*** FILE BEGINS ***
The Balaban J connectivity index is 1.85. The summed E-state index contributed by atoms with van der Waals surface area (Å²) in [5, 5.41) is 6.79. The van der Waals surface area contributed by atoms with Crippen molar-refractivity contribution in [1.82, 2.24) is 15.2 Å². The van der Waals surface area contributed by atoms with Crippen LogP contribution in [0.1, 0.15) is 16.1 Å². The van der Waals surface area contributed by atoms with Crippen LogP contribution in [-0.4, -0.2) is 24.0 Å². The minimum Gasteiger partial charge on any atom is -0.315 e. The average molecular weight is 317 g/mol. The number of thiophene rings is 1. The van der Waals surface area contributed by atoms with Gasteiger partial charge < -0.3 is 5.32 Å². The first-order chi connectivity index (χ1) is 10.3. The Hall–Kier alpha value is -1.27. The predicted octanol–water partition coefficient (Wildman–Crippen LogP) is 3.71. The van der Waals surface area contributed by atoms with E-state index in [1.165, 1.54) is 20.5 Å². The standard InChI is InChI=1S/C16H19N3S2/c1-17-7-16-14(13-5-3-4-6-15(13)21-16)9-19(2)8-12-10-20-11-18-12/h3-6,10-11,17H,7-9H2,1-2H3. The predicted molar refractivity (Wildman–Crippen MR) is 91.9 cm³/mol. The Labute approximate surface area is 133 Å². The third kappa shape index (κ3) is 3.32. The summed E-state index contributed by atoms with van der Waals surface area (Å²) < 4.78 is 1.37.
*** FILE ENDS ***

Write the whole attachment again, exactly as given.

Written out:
The Balaban J connectivity index is 1.85. The summed E-state index contributed by atoms with van der Waals surface area (Å²) in [5, 5.41) is 6.79. The van der Waals surface area contributed by atoms with Crippen molar-refractivity contribution in [1.82, 2.24) is 15.2 Å². The van der Waals surface area contributed by atoms with Crippen LogP contribution in [0.1, 0.15) is 16.1 Å². The van der Waals surface area contributed by atoms with Crippen LogP contribution in [-0.4, -0.2) is 24.0 Å². The minimum Gasteiger partial charge on any atom is -0.315 e. The average molecular weight is 317 g/mol. The number of thiophene rings is 1. The van der Waals surface area contributed by atoms with Gasteiger partial charge < -0.3 is 5.32 Å². The first-order chi connectivity index (χ1) is 10.3. The Hall–Kier alpha value is -1.27. The predicted octanol–water partition coefficient (Wildman–Crippen LogP) is 3.71. The van der Waals surface area contributed by atoms with E-state index in [1.165, 1.54) is 20.5 Å². The standard InChI is InChI=1S/C16H19N3S2/c1-17-7-16-14(13-5-3-4-6-15(13)21-16)9-19(2)8-12-10-20-11-18-12/h3-6,10-11,17H,7-9H2,1-2H3. The predicted molar refractivity (Wildman–Crippen MR) is 91.9 cm³/mol. The Labute approximate surface area is 133 Å². The third kappa shape index (κ3) is 3.32. The summed E-state index contributed by atoms with van der Waals surface area (Å²) < 4.78 is 1.37.